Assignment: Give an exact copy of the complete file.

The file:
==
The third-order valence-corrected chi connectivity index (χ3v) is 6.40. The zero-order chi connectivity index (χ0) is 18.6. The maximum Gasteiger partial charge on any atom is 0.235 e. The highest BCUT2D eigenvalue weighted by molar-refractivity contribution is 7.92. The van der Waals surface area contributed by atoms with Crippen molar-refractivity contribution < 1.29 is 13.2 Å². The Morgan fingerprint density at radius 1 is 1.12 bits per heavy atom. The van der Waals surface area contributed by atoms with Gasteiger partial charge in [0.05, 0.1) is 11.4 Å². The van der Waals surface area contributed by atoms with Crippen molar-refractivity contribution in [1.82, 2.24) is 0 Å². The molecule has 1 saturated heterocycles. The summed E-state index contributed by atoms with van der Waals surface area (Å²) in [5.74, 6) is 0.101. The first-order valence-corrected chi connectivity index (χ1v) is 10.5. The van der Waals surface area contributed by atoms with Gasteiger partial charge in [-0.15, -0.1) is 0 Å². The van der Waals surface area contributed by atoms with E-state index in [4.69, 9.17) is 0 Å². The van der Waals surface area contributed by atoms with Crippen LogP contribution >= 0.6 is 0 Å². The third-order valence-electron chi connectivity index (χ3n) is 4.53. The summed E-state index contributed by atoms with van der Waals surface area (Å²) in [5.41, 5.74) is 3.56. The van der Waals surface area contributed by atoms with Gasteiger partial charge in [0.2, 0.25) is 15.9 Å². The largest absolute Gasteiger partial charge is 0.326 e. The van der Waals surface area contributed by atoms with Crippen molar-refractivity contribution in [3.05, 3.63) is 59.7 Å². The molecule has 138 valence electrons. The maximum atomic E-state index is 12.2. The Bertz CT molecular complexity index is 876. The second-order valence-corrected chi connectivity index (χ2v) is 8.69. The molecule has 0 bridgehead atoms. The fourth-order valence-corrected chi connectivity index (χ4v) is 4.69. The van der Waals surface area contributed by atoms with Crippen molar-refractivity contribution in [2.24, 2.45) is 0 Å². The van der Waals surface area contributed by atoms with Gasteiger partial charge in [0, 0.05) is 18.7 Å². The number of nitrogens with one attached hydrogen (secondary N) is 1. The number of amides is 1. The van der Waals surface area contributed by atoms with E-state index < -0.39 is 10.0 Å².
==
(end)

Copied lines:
The third-order valence-corrected chi connectivity index (χ3v) is 6.40. The zero-order chi connectivity index (χ0) is 18.6. The maximum Gasteiger partial charge on any atom is 0.235 e. The highest BCUT2D eigenvalue weighted by molar-refractivity contribution is 7.92. The van der Waals surface area contributed by atoms with Crippen molar-refractivity contribution < 1.29 is 13.2 Å². The Morgan fingerprint density at radius 1 is 1.12 bits per heavy atom. The van der Waals surface area contributed by atoms with Gasteiger partial charge in [0.05, 0.1) is 11.4 Å². The van der Waals surface area contributed by atoms with Crippen molar-refractivity contribution in [1.82, 2.24) is 0 Å². The molecule has 1 saturated heterocycles. The summed E-state index contributed by atoms with van der Waals surface area (Å²) in [5.74, 6) is 0.101. The first-order valence-corrected chi connectivity index (χ1v) is 10.5. The van der Waals surface area contributed by atoms with Gasteiger partial charge in [-0.15, -0.1) is 0 Å². The van der Waals surface area contributed by atoms with E-state index in [4.69, 9.17) is 0 Å². The van der Waals surface area contributed by atoms with Crippen LogP contribution >= 0.6 is 0 Å². The third-order valence-electron chi connectivity index (χ3n) is 4.53. The summed E-state index contributed by atoms with van der Waals surface area (Å²) in [5.41, 5.74) is 3.56. The van der Waals surface area contributed by atoms with Gasteiger partial charge in [0.2, 0.25) is 15.9 Å². The largest absolute Gasteiger partial charge is 0.326 e. The van der Waals surface area contributed by atoms with Crippen molar-refractivity contribution in [3.05, 3.63) is 59.7 Å². The molecule has 138 valence electrons. The maximum atomic E-state index is 12.2. The Bertz CT molecular complexity index is 876. The second-order valence-corrected chi connectivity index (χ2v) is 8.69. The molecule has 0 bridgehead atoms. The fourth-order valence-corrected chi connectivity index (χ4v) is 4.69. The van der Waals surface area contributed by atoms with Crippen molar-refractivity contribution in [2.24, 2.45) is 0 Å². The van der Waals surface area contributed by atoms with Gasteiger partial charge in [0, 0.05) is 18.7 Å². The number of nitrogens with one attached hydrogen (secondary N) is 1. The number of amides is 1. The van der Waals surface area contributed by atoms with E-state index < -0.39 is 10.0 Å².